"About half an hour," said Jerry. "I've already had one challenging me to combat."

Dixie said, "Oh, they do that all the time. They're big pussy cats really."

Walt looked over at their captain as he stood up, stooping to avoid banging his head on the ceiling. Walt had a cat when he was young, it was demented and hissed at him whenever their paths crossed. He could see a similarity although the Harzug more resembled Tasmanian Devils crossed with ancient Spartans.

Most bars in the solar system barred the Harzug because of their constant fighting and damage to the fixtures and fittings. True they seldom attacked humans, simply because they saw them as inferior and not worthy of combat, but it wasn't unknown. To say they were the most short-tempered race in the galaxy was an understatement, but that didn't stop anyone from saying it.

Business had been picking up steadily since the girls moved in. This night they were quite busy, the Harzug in one half of the bar and everyone else in the other, with a large gap between the two.

Their captain strode to the bar, still managing to stride and look intimidating even though the ceiling was six inches too low for him. He glared at Walt like an owl sizing up a rat. "Drink," he said. At least that's what it came out as through the translator.

Walt thought he'd try levity on him. "No, thanks, I'm OK. Thanks." He smiled.

"Drink for me, not you." He glared at Walt again, misinterpreting his toothy smile as bared teeth and responding in kind.

Walt suddenly felt very, very alone. That was partly because Jerry had slipped out of the bar and was laughing himself silly in the corridor.

In the corner of his eye he could see Dixie's hand hovering by the stun gun under the bar, an essential tool in space bars, and about the only thing that would bring down an angry Harzug short of blowing his head off.

"Sorry," said Walt quickly. "Our translator's playing up. Laznivci technology."

The Harzug laughed, but even that sounded like a war cry. "Laznivci technology! There's no such thing. The whole race are liars too."

Walt was beginning to realise that he and Jerry were the only people in the universe who didn't know that.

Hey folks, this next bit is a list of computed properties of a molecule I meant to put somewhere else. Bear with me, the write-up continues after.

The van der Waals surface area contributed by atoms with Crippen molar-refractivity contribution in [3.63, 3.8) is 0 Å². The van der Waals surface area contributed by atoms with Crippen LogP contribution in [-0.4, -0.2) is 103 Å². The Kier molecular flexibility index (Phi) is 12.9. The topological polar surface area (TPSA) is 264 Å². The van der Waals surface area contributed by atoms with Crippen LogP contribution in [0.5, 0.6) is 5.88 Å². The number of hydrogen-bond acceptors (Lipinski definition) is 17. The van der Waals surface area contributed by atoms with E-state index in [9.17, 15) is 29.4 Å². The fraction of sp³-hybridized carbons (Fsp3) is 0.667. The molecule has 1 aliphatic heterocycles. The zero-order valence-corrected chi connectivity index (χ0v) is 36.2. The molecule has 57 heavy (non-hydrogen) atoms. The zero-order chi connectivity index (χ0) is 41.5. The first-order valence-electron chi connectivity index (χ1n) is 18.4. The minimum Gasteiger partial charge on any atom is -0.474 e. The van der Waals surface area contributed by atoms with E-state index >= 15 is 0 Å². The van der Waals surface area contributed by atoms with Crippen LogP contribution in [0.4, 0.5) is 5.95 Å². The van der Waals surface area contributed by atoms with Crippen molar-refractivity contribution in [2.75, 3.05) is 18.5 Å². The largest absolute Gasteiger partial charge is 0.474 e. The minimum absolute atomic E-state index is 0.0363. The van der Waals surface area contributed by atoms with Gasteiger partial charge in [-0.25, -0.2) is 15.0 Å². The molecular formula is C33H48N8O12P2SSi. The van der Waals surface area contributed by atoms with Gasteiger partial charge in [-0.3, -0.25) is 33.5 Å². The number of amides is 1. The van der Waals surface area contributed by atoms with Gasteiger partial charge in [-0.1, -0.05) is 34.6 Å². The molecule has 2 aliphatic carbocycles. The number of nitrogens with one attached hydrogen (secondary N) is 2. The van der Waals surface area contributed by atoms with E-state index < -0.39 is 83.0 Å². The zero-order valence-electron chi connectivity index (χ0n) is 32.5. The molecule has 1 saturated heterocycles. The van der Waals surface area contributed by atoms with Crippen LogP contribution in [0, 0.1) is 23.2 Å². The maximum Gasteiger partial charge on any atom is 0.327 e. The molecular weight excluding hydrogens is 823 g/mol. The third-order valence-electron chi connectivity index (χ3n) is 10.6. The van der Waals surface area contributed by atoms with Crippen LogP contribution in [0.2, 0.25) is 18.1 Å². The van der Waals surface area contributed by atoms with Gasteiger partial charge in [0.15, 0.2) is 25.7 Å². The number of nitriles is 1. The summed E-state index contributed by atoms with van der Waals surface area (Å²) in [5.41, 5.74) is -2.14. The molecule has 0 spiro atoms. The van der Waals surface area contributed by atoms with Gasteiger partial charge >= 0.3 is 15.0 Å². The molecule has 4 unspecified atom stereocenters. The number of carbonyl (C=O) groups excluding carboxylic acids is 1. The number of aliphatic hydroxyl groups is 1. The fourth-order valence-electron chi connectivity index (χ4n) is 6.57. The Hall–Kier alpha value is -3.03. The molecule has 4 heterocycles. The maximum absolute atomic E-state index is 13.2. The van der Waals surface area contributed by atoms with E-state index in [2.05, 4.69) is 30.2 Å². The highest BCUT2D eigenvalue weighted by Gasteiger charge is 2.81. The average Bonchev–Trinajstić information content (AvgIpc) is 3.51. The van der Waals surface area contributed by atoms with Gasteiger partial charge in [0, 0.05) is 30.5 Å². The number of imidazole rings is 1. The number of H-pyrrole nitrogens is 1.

The Harzug took his drinks and rejoined his comrades, pointing at Walt, saying something and making them all laugh.

Dixie sidled up to him. "Whoa, Hoss, that was some seriously quick thinking. For a moment there I thought we'd be dragging your lifeless body back in through the air lock. Has nobody ever told you that the Harzug have the sense of humour of German undertakers?"

Walt was thinking of a reply when, true to form, a fight broke out among the Harzug. Their captain, offended by something his first mate had said, picked up Walt's beloved grandfather clock and hit him with it. It broke into many pieces, a sacrifice that was wasted on the first mate who responded in kind with a table.

Something stirred deep inside Walt. It was like the first rumbling of a long-dormant volcano. Inside his head something broke and sent him jumping over the bar and rushing not away from the fray but directly towards the Harzug captain, picking up a chair on the way.

The Harzug saw him coming, saw the bared teeth and the chair, and was a fraction too slow reacting. He hit the floor with a sound like a sack of lead pipes falling from a tall building and landing on a sack of lead pipes.

The ensuing silence was absolute. Everyone in the bar was in shock - except the Harzug crew, who seemed to be in some sort of awe. No-one, least of all an especially puny human, had ever floored their captain before, albeit many had tried, that being the quickest way to promotion aboard a Harzug ship. It was starting to dawn on them that they now, according to their own rules, had a human captain. What was worse, he was a captain who couldn't even adjust the autopilot of his own ship.

There was one word missing from the Harzug vocabulary. The word 'mutiny.' That came under 'career move.' For them the problem of serving under a captain they didn't like was simple to solve; the first mate and his accomplices carried Walt to the nearest air lock.